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depth = 2…0 m. Time = 250…0 hr. Teaching Philosophy of William M. Chirdon, Ph.D. Department of Chemical Engineering, University of Louisiana at Lafayette. Modern Media. Research in the Classroom. Parameters: depth=2 m Time=250 hr T(initial)=300 K MaxHyd=.60 CemFract=.2 Q[total]=478000

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depth = 2…0 m

Time = 250…0 hr

Teaching Philosophy of William M. Chirdon, Ph.D.

Department of Chemical Engineering, University of Louisiana at Lafayette



Research in the


Parameters:depth=2 m

Time=250 hr

T(initial)=300 K






h(top)=25 w/ m^2 K





D=.15 m


The students today are growing up in the age of information with access to vast amounts of information in various multimedia formats. Young persons are bombarded with information as they access their music, television, instant messaging, and the world wide web, often simultaneously.

Often, this deluge of information is blamed for the short attention spans of the latest generation. However, an professor can also use the internet, video, PowerPoint presentations, and other new educational media as tools to teach more effectively. With the digital age, the incorporation of these visual aids has become both increasingly easier and even more necessary.

Incorporation of laboratory research into classroom lectures benefits both the students and the professor. Inclusion of applied, state-of-the-art research from the professor’s lab (such as the figures to the right) or from literature is useful for illustrating concepts and applications of the course material which serves to motivate the students. In addition, exposing students to research early and often is crucial to recruiting engineering students into graduate school programs. Students should graduate with an understanding of what is known and what remains unsolved in their field. This promotes an appreciation for life-long learning.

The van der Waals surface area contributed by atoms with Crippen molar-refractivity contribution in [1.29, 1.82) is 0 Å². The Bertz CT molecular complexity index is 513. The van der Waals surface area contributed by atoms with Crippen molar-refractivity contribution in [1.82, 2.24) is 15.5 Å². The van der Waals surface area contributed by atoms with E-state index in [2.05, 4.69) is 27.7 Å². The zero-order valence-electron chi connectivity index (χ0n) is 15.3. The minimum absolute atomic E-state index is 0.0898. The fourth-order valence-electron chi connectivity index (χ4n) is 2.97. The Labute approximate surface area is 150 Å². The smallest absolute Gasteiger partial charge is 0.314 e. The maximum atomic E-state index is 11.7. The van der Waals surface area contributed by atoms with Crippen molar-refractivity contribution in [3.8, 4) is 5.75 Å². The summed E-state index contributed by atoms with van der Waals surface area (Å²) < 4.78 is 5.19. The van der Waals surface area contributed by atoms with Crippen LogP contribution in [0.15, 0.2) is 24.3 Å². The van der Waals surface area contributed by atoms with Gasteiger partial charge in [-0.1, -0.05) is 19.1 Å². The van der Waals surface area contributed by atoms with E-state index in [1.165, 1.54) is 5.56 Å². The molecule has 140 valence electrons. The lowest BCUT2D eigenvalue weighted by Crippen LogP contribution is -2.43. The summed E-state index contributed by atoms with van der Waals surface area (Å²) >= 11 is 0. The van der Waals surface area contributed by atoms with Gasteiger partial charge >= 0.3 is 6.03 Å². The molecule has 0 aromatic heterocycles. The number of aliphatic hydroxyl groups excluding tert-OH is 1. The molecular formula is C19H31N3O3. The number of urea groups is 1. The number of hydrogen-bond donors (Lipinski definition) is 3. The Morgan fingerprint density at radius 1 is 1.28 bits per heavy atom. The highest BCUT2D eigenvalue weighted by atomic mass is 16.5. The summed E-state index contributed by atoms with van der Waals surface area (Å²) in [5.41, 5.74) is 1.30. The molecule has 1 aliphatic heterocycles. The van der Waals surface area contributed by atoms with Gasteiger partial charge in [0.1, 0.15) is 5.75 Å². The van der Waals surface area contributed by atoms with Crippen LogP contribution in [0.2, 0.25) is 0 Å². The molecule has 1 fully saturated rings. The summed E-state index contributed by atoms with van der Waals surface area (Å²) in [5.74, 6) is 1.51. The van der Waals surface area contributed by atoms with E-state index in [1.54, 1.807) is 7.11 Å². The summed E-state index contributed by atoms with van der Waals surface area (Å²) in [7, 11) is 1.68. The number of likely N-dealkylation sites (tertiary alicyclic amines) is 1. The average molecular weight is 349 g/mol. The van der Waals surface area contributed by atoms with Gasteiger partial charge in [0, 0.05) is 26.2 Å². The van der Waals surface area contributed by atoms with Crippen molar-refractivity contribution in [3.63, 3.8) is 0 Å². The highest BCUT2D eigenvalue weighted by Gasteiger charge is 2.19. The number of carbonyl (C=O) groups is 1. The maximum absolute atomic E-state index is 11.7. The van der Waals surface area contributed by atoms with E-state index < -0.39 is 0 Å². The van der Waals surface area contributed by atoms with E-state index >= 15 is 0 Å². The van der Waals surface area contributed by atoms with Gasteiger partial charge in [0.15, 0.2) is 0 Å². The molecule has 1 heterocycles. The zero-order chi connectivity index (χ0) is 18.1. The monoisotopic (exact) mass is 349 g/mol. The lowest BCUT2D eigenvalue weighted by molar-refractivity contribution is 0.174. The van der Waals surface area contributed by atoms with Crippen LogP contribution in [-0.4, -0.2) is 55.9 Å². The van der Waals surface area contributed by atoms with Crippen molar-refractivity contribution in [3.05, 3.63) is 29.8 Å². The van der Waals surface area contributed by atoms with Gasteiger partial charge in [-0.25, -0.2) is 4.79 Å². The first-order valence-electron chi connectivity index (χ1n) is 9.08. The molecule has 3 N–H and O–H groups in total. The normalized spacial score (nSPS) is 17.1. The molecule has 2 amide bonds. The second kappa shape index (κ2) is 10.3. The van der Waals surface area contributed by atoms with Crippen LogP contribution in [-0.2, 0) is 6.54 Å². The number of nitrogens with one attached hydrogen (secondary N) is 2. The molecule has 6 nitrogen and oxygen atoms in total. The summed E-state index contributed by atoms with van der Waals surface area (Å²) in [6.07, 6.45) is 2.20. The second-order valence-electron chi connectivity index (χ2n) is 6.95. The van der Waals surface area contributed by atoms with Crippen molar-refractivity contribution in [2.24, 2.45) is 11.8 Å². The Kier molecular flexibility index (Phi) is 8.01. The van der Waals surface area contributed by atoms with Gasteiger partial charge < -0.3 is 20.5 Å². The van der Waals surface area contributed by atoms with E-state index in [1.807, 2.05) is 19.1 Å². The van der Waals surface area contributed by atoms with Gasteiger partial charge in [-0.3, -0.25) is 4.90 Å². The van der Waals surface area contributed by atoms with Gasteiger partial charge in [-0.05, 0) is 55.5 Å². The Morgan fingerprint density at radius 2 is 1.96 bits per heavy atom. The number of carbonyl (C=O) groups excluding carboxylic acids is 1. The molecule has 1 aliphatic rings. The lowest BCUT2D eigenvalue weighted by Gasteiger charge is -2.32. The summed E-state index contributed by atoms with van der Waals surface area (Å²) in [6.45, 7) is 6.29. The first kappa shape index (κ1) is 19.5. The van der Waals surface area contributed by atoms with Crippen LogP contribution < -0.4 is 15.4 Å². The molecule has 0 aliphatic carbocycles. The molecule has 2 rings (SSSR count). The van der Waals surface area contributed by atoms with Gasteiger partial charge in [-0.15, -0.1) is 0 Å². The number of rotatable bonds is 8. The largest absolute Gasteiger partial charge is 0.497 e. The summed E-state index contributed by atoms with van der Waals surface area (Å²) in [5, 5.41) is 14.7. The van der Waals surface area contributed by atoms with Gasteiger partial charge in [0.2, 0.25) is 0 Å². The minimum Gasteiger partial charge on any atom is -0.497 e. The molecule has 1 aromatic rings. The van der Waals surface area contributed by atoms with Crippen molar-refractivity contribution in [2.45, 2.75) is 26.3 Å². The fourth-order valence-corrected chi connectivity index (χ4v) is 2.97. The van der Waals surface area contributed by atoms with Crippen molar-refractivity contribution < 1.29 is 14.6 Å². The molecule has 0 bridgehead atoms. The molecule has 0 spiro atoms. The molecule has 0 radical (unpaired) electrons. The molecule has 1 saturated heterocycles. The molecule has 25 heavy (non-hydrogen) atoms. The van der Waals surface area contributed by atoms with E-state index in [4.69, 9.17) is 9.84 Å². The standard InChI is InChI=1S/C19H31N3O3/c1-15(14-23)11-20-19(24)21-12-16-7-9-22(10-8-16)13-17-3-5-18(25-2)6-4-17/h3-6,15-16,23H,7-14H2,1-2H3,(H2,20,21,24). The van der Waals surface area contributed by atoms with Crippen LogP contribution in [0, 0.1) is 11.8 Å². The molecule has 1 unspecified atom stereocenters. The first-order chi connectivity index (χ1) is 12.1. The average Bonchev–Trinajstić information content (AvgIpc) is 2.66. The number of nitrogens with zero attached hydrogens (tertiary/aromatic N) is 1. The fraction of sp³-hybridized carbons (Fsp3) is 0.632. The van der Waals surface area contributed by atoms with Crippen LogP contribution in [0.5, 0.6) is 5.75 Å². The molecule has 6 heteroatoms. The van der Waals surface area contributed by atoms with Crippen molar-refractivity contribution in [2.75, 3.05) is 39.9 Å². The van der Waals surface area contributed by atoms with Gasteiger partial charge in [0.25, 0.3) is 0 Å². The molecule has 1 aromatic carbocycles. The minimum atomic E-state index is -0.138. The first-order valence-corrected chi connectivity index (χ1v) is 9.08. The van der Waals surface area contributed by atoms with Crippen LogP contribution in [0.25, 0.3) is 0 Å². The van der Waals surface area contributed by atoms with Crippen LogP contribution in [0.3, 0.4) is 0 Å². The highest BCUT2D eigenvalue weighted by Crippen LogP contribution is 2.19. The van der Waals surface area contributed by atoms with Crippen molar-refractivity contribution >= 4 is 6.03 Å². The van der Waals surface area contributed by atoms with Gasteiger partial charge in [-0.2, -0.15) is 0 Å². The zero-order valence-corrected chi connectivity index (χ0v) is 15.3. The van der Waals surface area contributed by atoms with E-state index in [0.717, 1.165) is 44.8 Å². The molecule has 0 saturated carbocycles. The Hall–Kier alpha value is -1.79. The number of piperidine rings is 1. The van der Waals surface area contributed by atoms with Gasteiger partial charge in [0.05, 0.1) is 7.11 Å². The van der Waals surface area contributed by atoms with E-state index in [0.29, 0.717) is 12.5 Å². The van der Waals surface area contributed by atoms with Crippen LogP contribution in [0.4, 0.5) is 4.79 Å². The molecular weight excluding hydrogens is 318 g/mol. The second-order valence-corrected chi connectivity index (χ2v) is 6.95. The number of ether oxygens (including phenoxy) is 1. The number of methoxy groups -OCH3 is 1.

Lectures on modern research efforts also force the supporting course content to be timely and relevant to contemporary problems. Keeping current with scientific and technological innovations also ensures that professor does not bore himself with his own subject.

Finite Element Model of hydrating concrete cylinder with Styrofoam insulation constructed in ABAQUS.

Three-dimensional (time, depth, temperature) plot of finite-difference model of hydrating concrete.

Abstract vs.

Applied Concepts

Teaching Philosophy:

Core Values


  • Engineering students must master both the abstract and applied concepts within their discipline. Students must develop a strong background in the fundamentals of calculus, numerical methods, chemistry, physics, and other fields of math and science which apply universally to engineering problems. While much of the academic world is pre-occupied with the relationship between experimental data and theoretical expectations, engineering students must also appreciate the value of purely empirical data in the engineering profession.

  • Students should appreciate the application both abstract knowledge and empirical experience to real-world problems. This can be achieved by asking practical engineering questions as well as non-conventional problems.

  • Therefore, you may find any of these questions a heat-transfer exam:

  • Calculate the minimum area of a heat exchanger for this plant design.

  • How long will it take for the center of a steak to get “well-done”?

  • What is the heat loss per meter of insulated pipe?

  • When will Dr. Chirdon’s coffee cool to below 40°C?

  • How much heat will be lost through a composite wall during the winter?